New Orleans (AP) - Intent on showing firm command of the deepening crisis in the Gulf of Mexico, President Barack Obama flew to coastal Louisiana Friday for his second in-person update on the country's most devastating oil spill.
Criticism of Obama is rising as crude continues to gush out of the leak 39 days after the oil rig exploded and sank. Amid fears the tragedy crippling the Gulf region's wildlife and economy could soon also engulf his presidency, Obama has launched a campaign to step up public engagement and directly confront the public's anger.
A day earlier, he held a rare White House news conference to address the matter, saying "I take responsibility" for handling what is now considered the biggest oil spill in U.S. history.
On Friday, he interrupted a Memorial Day weekend stay with his family at their Chicago home for the Gulf visit, with his first stop a beach south of New Orleans where protective booms have been set up to keep oil from washing ashore. The president was then traveling to the U.S. Coast Guard Station in nearby Grand Isle, La., to attend a briefing by Adm. Thad Allen of the Coast Guard, who is overseeing the spill response for the federal government. Obama was being joined there by the governors of Louisiana, Florida and Alabama. He was spending about three hours in the region.
"I think he needs to see the folks working on the beach with the cleanup," Allen said Friday morning on CBS' "Early Show." "I think it's a real, real tough challenge, especially in the remote areas where you have marshlands involved and you can't always get there easily and the surveillance is difficult."
The oil rig leased by BP exploded April 20 and later sank, killing 11 people and releasing millions of gallons of crude oil into the Gulf. There is deep frustration along the coast, increasingly felt in the country at large as well, at the inability of BP and the government to stop the massive spillage of oil into the water.
BP PLC is using what is called a "top kill" procedure to try to stop the leak by pumping in heavy mud. If it doesn't work, something BP says will be known with a couple days, Obama's political problems will only compound.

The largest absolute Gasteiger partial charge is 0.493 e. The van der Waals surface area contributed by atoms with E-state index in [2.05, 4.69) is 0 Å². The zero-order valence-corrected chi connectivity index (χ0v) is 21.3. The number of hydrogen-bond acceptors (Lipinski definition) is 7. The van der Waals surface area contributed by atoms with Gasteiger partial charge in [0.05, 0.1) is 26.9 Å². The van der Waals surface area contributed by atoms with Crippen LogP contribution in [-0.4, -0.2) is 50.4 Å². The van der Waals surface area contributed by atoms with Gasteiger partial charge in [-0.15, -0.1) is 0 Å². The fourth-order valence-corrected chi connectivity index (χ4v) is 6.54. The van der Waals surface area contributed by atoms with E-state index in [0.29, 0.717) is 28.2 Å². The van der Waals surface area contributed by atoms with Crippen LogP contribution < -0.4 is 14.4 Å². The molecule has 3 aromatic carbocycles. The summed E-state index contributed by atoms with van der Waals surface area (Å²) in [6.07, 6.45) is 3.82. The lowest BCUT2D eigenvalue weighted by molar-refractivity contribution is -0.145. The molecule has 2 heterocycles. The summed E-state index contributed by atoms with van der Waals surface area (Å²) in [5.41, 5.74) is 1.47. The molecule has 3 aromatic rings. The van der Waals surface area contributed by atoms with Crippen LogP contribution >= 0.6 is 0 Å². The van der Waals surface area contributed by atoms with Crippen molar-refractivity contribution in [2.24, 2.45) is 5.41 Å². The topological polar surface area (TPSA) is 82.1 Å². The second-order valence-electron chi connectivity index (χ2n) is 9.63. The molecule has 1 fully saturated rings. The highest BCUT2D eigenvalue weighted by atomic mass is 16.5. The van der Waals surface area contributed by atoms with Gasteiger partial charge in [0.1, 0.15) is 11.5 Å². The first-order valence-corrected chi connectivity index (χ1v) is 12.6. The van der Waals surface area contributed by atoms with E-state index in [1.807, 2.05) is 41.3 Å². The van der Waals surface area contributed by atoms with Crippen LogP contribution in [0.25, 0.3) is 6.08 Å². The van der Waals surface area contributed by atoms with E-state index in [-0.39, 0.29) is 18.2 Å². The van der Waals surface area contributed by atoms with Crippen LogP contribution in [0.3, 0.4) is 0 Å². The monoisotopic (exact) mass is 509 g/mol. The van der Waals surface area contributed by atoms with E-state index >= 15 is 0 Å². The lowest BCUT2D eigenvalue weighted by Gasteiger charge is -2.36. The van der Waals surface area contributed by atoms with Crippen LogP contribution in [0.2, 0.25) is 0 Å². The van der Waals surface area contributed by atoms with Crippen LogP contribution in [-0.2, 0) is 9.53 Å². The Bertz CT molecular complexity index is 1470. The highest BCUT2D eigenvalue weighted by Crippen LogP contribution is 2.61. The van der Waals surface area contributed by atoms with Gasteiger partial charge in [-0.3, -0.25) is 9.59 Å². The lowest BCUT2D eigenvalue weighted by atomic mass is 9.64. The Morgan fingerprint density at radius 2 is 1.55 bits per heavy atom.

On Thursday, Obama acknowledged his administration could have done a better job on several fronts. They included misjudging the industry's ability to handle a worst-case scenario, not moving sooner to end "cozy and sometimes corrupt" relations between the oil industry and government regulators, and not getting a better estimate on the amount of oil gushing from the broken well.
He spoke in sometimes personal terms about his ownership of the crisis.
"I take responsibility. It is my job to make sure that everything is done to shut this down," Obama said. "My job right now is just to make sure everybody in the Gulf understands: This is what I wake up to in the morning, and this is what I go to bed at night thinking about. The spill."
He also announced a series of new restrictions on oil drilling projects. And the first political casualty of the spill came Thursday when Elizabeth Birnbaum, the head of the Minerals Management Service that oversees offshore drilling, resigned under pressure.
Some of those suffering the effects of the oil that is soiling birds and darkening beaches along the coast had mixed feelings about whether Obama should even come.
"He'll have a better idea of what he needs to do or get other people to do," said Donald Lefort, 41, a convenience store clerk in Venice, La., which has become a staging area for efforts to fight the oil.
Larry Freman, 72, who was cleaning up around his vacation home on Grand Isle's main drag, which usually is packed with tourists this close to Memorial Day, said Obama should stay home.
"I think he's wasting his time coming here," the oil business veteran said.
Associated Press writers Mary Foster and Kevin McGill along Louisiana's coast contributed to this report.
Intent on showing firm command of the deepening crisis in the Gulf of Mexico, President Barack Obama flew to coastal Louisiana Friday for his second in-person update on the country's most devastating oil spill.